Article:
Mental Health Best Practices for Nurses

Nov 01, 2021

Mental Health Best Practices for Nurses

When you work in an industry that revolves around caring for others, it can be hard to find time to look after your own wellbeing. Compassion fatigue, secondary trauma and burnout can soon become problems for nurses who don’t look after themselves. But practising self care can not only make you feel better, both physically and mentally – it can also improve interactions with your patients. You’ll be less tired, more energetic, and more resilient.

These mental health best practices can easily be incorporated into your daily routine and will help you become healthier and happier!

1. Stay Hydrated

It seems obvious, but when you get caught up in a hectic shift, it’s so easy to forget the basics. If you’re busy running from patient to patient, your own physical needs quickly fall by the wayside. That’s why staying hydrated is one of our most important self care tips for nurses.

For us, the simplest method is to buy a good quality water bottle and set yourself a goal of how much to drink each hour or each shift. You can buy something with a filter, a bottle that keeps your water cold or even one with markers to measure how much you should be drinking. Setting yourself a reminder on your phone or smartwatch or taking a swig every time you pass by the nurses’ station can also help. No matter what, drinking plenty of water will help keep you in good physical and mental shape, and avoid that post-shift headache.

2. Eat Clean

Another common self care tip that’s quickly put on the back burner when you’re under pressure is maintaining a healthy diet. While it’s tempting to head to the vending machine for a quick sugar or caffeine hit when you can find a spare moment, we all know those highs are short-lived and often followed by a nasty crash.

Instead, make a commitment to incorporate as many unprocessed, whole foods as possible into your diet. This might be something as simple as snacking on hummus with carrot sticks, a piece of fruit or a handful of nuts. For bigger meals, try to get some whole grains in there like brown rice or quinoa, along with plenty of veggies and a source of protein. We find meal prepping to be a big time saver when it comes to eating healthy – that way you have something tasty and sustaining ready to go when you head out the door.

3. Keep Active

We all know that being physically active is great for our bodies and minds, but it’s not always easy to squeeze in around shifts, especially when you’re on your feet all day at work! We suggest finding an activity you enjoy and look forward to, rather than dragging yourself off to the gym each week. Try out different options like yoga, boxing, swimming, or taking a walk in the great outdoors – these activities can be just as good for your mind as they are for your body. The whole point is to get your body moving and free up some space in your head.

4. Get Enough Sleep

Sleep deprivation seems to come hand-in-hand with shift work, especially when you’re burning the midnight oil. If you’re struggling to keep up with your Zzzs when you’re working odd hours, have a go at creating a relaxing sleep environment. This might include investing in some good earplugs, an eye mask and maybe even blackout curtains. Small changes like this can ensure you wake up feeling refreshed and ready to go – even if you’re starting your day at 2pm!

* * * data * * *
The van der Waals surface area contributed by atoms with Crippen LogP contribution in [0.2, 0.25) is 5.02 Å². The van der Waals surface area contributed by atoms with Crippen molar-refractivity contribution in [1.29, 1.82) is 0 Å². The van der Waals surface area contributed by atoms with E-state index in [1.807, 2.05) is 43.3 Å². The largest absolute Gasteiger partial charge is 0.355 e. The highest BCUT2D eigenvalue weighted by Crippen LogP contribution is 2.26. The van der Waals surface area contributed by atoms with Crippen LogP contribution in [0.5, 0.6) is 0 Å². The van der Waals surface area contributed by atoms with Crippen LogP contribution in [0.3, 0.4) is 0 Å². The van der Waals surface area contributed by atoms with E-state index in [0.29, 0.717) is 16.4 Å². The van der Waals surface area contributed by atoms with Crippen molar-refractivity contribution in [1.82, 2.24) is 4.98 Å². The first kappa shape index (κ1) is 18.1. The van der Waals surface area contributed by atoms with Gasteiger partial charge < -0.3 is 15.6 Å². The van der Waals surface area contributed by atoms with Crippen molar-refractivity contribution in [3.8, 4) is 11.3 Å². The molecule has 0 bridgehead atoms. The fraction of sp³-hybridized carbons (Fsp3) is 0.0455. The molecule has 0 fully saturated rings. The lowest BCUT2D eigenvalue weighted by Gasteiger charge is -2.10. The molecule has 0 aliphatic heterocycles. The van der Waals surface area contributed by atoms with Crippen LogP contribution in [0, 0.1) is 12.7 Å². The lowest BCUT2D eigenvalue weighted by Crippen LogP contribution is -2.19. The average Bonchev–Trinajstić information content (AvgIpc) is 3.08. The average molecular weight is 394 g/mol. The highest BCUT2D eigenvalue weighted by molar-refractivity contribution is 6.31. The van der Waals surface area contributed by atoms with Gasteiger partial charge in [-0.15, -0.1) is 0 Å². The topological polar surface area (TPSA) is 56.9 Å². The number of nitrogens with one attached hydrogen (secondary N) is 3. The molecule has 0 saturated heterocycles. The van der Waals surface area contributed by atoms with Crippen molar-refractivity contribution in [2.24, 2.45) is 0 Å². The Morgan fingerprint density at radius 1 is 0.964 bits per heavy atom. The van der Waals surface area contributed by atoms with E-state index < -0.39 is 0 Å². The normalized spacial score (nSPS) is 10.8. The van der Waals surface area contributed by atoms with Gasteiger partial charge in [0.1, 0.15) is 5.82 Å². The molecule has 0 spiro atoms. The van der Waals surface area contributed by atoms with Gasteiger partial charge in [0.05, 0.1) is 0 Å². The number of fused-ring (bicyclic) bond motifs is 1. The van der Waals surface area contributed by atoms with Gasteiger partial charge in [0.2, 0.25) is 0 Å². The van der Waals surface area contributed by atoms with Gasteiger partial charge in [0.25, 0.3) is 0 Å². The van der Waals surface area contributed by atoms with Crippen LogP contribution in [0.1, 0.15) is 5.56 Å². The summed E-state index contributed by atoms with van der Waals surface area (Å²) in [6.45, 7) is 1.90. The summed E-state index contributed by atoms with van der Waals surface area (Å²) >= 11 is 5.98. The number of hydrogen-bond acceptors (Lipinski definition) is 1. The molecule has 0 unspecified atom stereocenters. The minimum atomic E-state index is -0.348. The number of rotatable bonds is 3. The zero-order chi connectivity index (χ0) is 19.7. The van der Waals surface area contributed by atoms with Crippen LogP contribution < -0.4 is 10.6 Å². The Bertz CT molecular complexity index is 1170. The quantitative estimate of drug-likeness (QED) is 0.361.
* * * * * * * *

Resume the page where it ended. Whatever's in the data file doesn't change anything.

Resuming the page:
5. Be Mindful

Meditation and mindfulness practices are a great way to alleviate stress and help you get through the tougher moments during your shift. All you need is 10 minutes each day, and you’ll start seeing a difference in the way you manage even the most demanding patients. Check out one of the many smartphone apps available and listen on your commute to work, before you go to bed or first thing in the morning.

Being self-aware is also crucial – you need to recognise the unique ways your occupational stress may be impacting you both inside and outside of work. Recognising the stressors at play ensures you can address any issues before they worsen.

6. Stay Connected

We know how emotionally draining it can be to work as a nurse, so it’s important you have a support system of family, friends, religious counsel, mentors, and industry peers who are facing similar challenges around you. This can be to help offload at the end of a difficult shift or distract you with a fun night out. At the same time, remember to look after your time and energy by having healthy boundaries and knowing when to say “no” to social commitments in order to say “yes” to yourself.

Additionally, part of good self care is knowing when to get help – even when you’re in the midst of caring for others, don’t forget to seek medical advice and/or counselling for yourself when you need it. After all, you are your most important instrument at work!

7. Treat Yourself

You work hard, so why not treat yourself to a little bit of indulgence every now and again? We’re talking a relaxation massage, a pedicure, your favourite meal, or a long soak in a bubble bath. It doesn’t have to break the bank – just create a bit of “you” time where you can release any existing tension in your body and mind. They’ll both thank you for it.

In Closing

Here at WESolutions, our team of nursing recruitment specialists know how important it is to follow physical and mental health best practices. We are always available to chat with our nurses about how they can make small changes to their daily routines to see big differences in their physical and mental wellbeing.

For more self care tips for nurses, or if you’re on the hunt for your next nursing job opportunity in the UK, give our team a call today.